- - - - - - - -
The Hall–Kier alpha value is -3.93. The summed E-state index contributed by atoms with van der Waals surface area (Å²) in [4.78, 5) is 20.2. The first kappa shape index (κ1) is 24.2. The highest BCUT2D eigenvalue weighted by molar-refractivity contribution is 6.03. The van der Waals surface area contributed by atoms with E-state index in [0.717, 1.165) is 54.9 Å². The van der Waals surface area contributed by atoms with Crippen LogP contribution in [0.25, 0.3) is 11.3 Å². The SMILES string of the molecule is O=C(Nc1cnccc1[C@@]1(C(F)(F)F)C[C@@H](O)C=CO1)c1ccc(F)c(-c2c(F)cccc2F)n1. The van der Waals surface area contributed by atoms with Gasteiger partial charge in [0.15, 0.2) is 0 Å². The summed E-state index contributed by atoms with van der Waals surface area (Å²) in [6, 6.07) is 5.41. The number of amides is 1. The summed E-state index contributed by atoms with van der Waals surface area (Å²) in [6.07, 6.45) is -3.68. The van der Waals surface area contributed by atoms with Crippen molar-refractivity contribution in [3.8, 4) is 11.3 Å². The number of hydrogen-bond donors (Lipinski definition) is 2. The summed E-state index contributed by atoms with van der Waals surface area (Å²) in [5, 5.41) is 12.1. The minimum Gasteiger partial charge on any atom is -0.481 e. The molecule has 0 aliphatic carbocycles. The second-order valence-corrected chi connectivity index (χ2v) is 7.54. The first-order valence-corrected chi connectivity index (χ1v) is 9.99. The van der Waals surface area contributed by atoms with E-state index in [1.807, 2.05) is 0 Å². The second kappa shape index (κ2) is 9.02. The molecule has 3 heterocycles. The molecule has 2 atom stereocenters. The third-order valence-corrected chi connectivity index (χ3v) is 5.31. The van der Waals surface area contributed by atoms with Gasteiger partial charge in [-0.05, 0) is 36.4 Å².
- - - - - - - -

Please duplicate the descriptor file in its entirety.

The Hall–Kier alpha value is -3.93. The summed E-state index contributed by atoms with van der Waals surface area (Å²) in [4.78, 5) is 20.2. The first kappa shape index (κ1) is 24.2. The highest BCUT2D eigenvalue weighted by molar-refractivity contribution is 6.03. The van der Waals surface area contributed by atoms with E-state index in [0.717, 1.165) is 54.9 Å². The van der Waals surface area contributed by atoms with Crippen LogP contribution in [0.25, 0.3) is 11.3 Å². The SMILES string of the molecule is O=C(Nc1cnccc1[C@@]1(C(F)(F)F)C[C@@H](O)C=CO1)c1ccc(F)c(-c2c(F)cccc2F)n1. The van der Waals surface area contributed by atoms with Gasteiger partial charge in [0.15, 0.2) is 0 Å². The summed E-state index contributed by atoms with van der Waals surface area (Å²) in [6, 6.07) is 5.41. The number of amides is 1. The summed E-state index contributed by atoms with van der Waals surface area (Å²) in [6.07, 6.45) is -3.68. The van der Waals surface area contributed by atoms with Crippen molar-refractivity contribution in [3.8, 4) is 11.3 Å². The number of hydrogen-bond donors (Lipinski definition) is 2. The summed E-state index contributed by atoms with van der Waals surface area (Å²) in [5, 5.41) is 12.1. The minimum Gasteiger partial charge on any atom is -0.481 e. The molecule has 0 aliphatic carbocycles. The second-order valence-corrected chi connectivity index (χ2v) is 7.54. The first-order valence-corrected chi connectivity index (χ1v) is 9.99. The van der Waals surface area contributed by atoms with E-state index in [1.807, 2.05) is 0 Å². The second kappa shape index (κ2) is 9.02. The molecule has 3 heterocycles. The molecule has 2 atom stereocenters. The third-order valence-corrected chi connectivity index (χ3v) is 5.31. The van der Waals surface area contributed by atoms with Gasteiger partial charge in [-0.05, 0) is 36.4 Å².